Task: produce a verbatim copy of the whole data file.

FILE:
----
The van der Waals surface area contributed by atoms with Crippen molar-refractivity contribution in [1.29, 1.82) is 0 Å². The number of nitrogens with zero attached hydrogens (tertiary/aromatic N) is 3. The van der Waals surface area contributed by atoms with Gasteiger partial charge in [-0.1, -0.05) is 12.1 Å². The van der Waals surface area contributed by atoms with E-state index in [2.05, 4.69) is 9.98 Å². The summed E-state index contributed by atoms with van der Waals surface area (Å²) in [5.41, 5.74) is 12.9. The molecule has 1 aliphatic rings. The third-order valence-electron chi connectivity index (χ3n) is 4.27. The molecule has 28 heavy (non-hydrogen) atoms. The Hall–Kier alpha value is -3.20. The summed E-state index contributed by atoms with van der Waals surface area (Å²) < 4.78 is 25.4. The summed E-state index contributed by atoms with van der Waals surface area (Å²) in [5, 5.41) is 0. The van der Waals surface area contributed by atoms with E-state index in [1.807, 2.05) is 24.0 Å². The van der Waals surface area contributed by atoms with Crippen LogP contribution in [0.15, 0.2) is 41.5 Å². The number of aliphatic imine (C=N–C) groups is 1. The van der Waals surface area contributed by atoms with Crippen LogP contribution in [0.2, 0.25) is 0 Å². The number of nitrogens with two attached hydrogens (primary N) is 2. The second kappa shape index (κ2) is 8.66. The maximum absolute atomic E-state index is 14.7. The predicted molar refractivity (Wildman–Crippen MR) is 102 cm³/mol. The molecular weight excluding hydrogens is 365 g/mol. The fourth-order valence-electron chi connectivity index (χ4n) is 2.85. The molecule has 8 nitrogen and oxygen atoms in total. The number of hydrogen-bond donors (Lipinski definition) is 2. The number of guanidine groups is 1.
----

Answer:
The van der Waals surface area contributed by atoms with Crippen molar-refractivity contribution in [1.29, 1.82) is 0 Å². The number of nitrogens with zero attached hydrogens (tertiary/aromatic N) is 3. The van der Waals surface area contributed by atoms with Gasteiger partial charge in [-0.1, -0.05) is 12.1 Å². The van der Waals surface area contributed by atoms with E-state index in [2.05, 4.69) is 9.98 Å². The summed E-state index contributed by atoms with van der Waals surface area (Å²) in [5.41, 5.74) is 12.9. The molecule has 1 aliphatic rings. The third-order valence-electron chi connectivity index (χ3n) is 4.27. The molecule has 28 heavy (non-hydrogen) atoms. The Hall–Kier alpha value is -3.20. The summed E-state index contributed by atoms with van der Waals surface area (Å²) < 4.78 is 25.4. The summed E-state index contributed by atoms with van der Waals surface area (Å²) in [5, 5.41) is 0. The van der Waals surface area contributed by atoms with E-state index in [1.807, 2.05) is 24.0 Å². The van der Waals surface area contributed by atoms with Crippen LogP contribution in [0.15, 0.2) is 41.5 Å². The number of aliphatic imine (C=N–C) groups is 1. The van der Waals surface area contributed by atoms with Crippen LogP contribution in [0.2, 0.25) is 0 Å². The number of nitrogens with two attached hydrogens (primary N) is 2. The second kappa shape index (κ2) is 8.66. The maximum absolute atomic E-state index is 14.7. The predicted molar refractivity (Wildman–Crippen MR) is 102 cm³/mol. The molecular weight excluding hydrogens is 365 g/mol. The fourth-order valence-electron chi connectivity index (χ4n) is 2.85. The molecule has 8 nitrogen and oxygen atoms in total. The number of hydrogen-bond donors (Lipinski definition) is 2. The number of guanidine groups is 1.